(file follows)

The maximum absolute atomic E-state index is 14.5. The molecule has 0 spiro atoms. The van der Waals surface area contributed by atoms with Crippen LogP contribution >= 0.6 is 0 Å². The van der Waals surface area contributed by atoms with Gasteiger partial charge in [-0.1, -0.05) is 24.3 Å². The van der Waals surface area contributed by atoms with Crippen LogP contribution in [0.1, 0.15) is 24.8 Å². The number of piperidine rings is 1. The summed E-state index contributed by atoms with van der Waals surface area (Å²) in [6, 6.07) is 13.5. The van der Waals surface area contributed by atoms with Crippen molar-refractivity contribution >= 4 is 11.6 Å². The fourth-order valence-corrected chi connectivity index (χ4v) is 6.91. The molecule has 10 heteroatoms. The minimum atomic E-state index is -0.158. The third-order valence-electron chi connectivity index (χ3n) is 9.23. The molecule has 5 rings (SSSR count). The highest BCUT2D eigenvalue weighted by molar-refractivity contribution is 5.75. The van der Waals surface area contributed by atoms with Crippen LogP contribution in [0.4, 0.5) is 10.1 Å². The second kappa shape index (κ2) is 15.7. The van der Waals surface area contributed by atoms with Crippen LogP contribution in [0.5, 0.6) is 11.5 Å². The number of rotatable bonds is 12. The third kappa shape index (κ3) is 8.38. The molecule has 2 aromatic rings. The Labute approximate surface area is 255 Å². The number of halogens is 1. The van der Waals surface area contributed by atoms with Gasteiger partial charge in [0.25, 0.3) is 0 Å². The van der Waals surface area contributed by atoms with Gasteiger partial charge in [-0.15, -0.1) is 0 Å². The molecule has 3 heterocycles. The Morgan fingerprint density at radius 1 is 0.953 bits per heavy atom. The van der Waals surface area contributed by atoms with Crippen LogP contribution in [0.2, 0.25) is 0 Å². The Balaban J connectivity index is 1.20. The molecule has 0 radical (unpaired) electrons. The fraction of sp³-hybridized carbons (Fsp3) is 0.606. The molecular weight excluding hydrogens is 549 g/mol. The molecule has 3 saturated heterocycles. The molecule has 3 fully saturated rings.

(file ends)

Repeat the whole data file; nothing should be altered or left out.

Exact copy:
The maximum absolute atomic E-state index is 14.5. The molecule has 0 spiro atoms. The van der Waals surface area contributed by atoms with Crippen LogP contribution >= 0.6 is 0 Å². The van der Waals surface area contributed by atoms with Gasteiger partial charge in [-0.1, -0.05) is 24.3 Å². The van der Waals surface area contributed by atoms with Crippen LogP contribution in [0.1, 0.15) is 24.8 Å². The number of piperidine rings is 1. The summed E-state index contributed by atoms with van der Waals surface area (Å²) in [6, 6.07) is 13.5. The van der Waals surface area contributed by atoms with Crippen molar-refractivity contribution >= 4 is 11.6 Å². The fourth-order valence-corrected chi connectivity index (χ4v) is 6.91. The molecule has 10 heteroatoms. The minimum atomic E-state index is -0.158. The third-order valence-electron chi connectivity index (χ3n) is 9.23. The molecule has 5 rings (SSSR count). The highest BCUT2D eigenvalue weighted by molar-refractivity contribution is 5.75. The van der Waals surface area contributed by atoms with Crippen LogP contribution in [0.4, 0.5) is 10.1 Å². The second kappa shape index (κ2) is 15.7. The van der Waals surface area contributed by atoms with Crippen LogP contribution in [0.5, 0.6) is 11.5 Å². The number of rotatable bonds is 12. The third kappa shape index (κ3) is 8.38. The molecule has 2 aromatic rings. The Labute approximate surface area is 255 Å². The number of halogens is 1. The van der Waals surface area contributed by atoms with Gasteiger partial charge in [0.25, 0.3) is 0 Å². The van der Waals surface area contributed by atoms with Gasteiger partial charge in [-0.15, -0.1) is 0 Å². The molecule has 3 heterocycles. The Morgan fingerprint density at radius 1 is 0.953 bits per heavy atom. The van der Waals surface area contributed by atoms with Crippen LogP contribution in [0.2, 0.25) is 0 Å². The Balaban J connectivity index is 1.20. The molecule has 0 radical (unpaired) electrons. The fraction of sp³-hybridized carbons (Fsp3) is 0.606. The molecular weight excluding hydrogens is 549 g/mol. The molecule has 3 saturated heterocycles. The molecule has 3 fully saturated rings.